For the moment the flood of hooks about cars has slowed down but no doubt the tide will flow again around Christmas. For the present we have only “Passenger Vehicles-1893-1940” in the Olyslager Auto Library series, the joint work, as it were, of Denis N. Miller and Bart H. Vanderveen, the latter being the Editor. This landscape book with some 150 illustrations, many of them new, is best regarded as a pictorial introduction to the subject, the emphasis being on unusual vehicles, many of the pictures Of which are published for the first time. The illustrations of old ‘buses and coaches not forgetting the ‘steamers, should give pleasure but we seem to have seen before the picture of the almost unbelievable Mann adapted steam char-abane. This one is published by Frederick Warne & Co., Ltd., 40 Bedford Square, WC1B 3HE, at L1.95.. •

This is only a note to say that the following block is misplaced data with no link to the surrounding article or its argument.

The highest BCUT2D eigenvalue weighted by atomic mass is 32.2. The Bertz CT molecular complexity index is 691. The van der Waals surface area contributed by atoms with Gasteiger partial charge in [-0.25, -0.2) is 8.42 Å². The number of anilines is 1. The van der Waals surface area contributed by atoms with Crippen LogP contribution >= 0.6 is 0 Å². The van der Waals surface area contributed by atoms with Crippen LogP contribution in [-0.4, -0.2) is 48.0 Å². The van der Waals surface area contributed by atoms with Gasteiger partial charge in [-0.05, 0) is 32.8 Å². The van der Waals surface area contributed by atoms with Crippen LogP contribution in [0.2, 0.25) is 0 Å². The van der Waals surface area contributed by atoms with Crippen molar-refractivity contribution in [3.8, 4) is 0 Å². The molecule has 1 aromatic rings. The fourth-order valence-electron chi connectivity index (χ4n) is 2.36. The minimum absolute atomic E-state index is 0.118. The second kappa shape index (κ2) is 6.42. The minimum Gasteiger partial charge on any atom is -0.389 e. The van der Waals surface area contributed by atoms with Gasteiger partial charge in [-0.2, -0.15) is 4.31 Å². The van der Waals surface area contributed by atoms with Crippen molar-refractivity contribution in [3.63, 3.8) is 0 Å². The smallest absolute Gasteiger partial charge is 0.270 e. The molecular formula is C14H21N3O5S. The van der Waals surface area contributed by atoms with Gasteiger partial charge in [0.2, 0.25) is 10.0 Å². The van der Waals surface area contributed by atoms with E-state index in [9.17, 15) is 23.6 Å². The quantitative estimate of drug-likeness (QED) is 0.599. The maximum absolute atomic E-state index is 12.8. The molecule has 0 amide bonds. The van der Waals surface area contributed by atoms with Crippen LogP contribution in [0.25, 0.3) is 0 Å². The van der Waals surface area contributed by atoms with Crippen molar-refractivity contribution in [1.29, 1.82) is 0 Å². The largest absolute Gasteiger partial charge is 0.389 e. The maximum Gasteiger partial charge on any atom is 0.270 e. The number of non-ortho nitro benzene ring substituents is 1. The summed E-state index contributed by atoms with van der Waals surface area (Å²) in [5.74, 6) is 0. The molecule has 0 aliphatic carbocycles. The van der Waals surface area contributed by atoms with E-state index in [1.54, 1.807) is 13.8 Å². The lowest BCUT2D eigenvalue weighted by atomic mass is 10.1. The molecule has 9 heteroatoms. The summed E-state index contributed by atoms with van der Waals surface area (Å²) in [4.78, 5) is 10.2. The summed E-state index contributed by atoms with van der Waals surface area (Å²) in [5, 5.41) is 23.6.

That work which must be so useful to some of the owners of the three-million and more Minis which have been produced since the Issigonis baby was weaned in 1959, “British Leyland Minis—Maintenance, Tuning and Modification” by David Marshall and Ian Fraser, has gone into a third edition, the chapters on tuning and modification having been completely re-written by the authors front experience gained in their own workshops. The publishers of this informative 266-page book are G. T. Foulis & Co., Ltd., who pioneered motor book publishing popularity, of 50a Bell Street, Henley-on-Thames, Oxfordshire. The price is £2.95. Another remarkable book which has come out again is “A History Of British Dinky Toys-1934-1964” by Cecil Gibson. Remarkable it is, on account of the enormous amount of detailed, sometimes tabular, information and pictures it contains on a very specialised subject. Dedicated to “William Boddy—an enthusiast”, this book was originally published in 1966 by the Model Aeronautical Press Ltd. It has been reprinted by Mikansue and Modellers’ World, of 15 Bell Lane, Eton Wick, Windsor, Berkshire, SL4 6LQ, as a 152-page soft-cover publication, priced at £1.80.